The Legality of Panhandling

City Attorney John Joye said panhandling is a protected right under the constitution. "The goal of the First Amendment is not peace and comfort," he said. "In fact, peace and comfort are not even necessarily a priority for the First Amendment. when we are talking about panhandling, we are talking about First Amendment activity.”

That doesn’t mean it’s impossible to regulate, particularly since many related behaviors of concern are still illegal.

"Instead of regulating solicitation or panhandling, specifically, we can enforce the laws that really get to what we are concerned about, which is traffic-stopping, traffic safety, communicating threats, or otherwise, we can enforce the laws that govern that,” Joye explained.

Assistant Police Chief David Oyler said the police plan to do just that, by focusing on specific hot-spots for panhandling.

“One of the things we're going to start doing is enforcing existing laws,” he said, though he didn't go into detail, citing "tradecraft issues."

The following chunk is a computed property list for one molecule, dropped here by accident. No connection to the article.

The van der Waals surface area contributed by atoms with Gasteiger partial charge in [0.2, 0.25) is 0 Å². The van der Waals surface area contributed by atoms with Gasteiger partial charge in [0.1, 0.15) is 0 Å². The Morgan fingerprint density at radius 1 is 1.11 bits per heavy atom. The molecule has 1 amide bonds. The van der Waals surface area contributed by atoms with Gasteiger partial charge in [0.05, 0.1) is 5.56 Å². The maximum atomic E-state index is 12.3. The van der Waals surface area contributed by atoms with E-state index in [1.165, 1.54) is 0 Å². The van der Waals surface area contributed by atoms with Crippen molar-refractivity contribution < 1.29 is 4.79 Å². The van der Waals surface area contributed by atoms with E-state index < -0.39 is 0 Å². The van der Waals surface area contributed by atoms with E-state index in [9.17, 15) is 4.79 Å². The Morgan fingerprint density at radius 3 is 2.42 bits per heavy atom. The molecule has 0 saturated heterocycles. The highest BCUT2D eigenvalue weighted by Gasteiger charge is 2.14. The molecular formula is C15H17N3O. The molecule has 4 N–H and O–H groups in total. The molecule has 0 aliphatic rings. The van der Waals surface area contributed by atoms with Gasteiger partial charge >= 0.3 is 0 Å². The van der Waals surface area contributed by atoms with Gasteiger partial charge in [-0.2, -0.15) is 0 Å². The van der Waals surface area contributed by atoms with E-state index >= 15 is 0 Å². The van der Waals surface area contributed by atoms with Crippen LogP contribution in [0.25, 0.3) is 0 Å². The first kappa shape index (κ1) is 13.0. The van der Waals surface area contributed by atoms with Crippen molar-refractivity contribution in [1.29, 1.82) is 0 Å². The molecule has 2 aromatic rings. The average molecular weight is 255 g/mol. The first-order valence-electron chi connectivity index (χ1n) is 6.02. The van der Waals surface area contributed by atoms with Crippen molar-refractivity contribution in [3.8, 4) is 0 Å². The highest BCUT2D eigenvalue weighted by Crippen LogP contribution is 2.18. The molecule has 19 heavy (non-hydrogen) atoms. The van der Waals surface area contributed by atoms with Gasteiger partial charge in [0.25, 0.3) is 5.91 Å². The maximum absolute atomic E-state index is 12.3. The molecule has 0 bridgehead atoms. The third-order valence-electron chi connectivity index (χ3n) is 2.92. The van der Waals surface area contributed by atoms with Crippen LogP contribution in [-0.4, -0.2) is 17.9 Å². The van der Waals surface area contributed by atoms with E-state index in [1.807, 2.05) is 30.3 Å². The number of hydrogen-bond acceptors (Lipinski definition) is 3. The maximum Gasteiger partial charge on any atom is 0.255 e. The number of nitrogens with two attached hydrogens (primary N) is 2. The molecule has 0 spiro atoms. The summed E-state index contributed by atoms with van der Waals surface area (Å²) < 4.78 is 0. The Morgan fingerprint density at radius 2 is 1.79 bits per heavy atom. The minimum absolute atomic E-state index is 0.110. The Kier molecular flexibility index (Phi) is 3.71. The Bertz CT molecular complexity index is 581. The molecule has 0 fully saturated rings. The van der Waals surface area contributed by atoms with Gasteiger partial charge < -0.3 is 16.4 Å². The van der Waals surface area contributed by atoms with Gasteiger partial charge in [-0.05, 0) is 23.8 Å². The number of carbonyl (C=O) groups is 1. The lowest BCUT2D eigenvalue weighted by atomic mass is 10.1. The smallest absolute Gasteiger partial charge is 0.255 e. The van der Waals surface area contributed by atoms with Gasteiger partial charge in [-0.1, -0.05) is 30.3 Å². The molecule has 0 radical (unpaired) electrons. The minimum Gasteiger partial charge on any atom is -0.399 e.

Joye also said council ought to tidy up Wilmington’s codes, because there is an unenforceable ordinance on the books that forbids panhandling. Higher courts, including the Supreme Court, have found that these types of laws are unconstitutional, but because they’re still on the books, citizens often call and demand they’re enforced.

Finding Other Solutions

Instead, deputy city Manager Thom Moton suggested the city focus on more systemic, helpful solutions to panhandling — including putting up signs soliciting donations from concerned citizens. He showed the council members a photo of a sign, and described it: “Keep your change be the change. There's a QR code that individuals can scan, then there's a better way to help panhandlers.”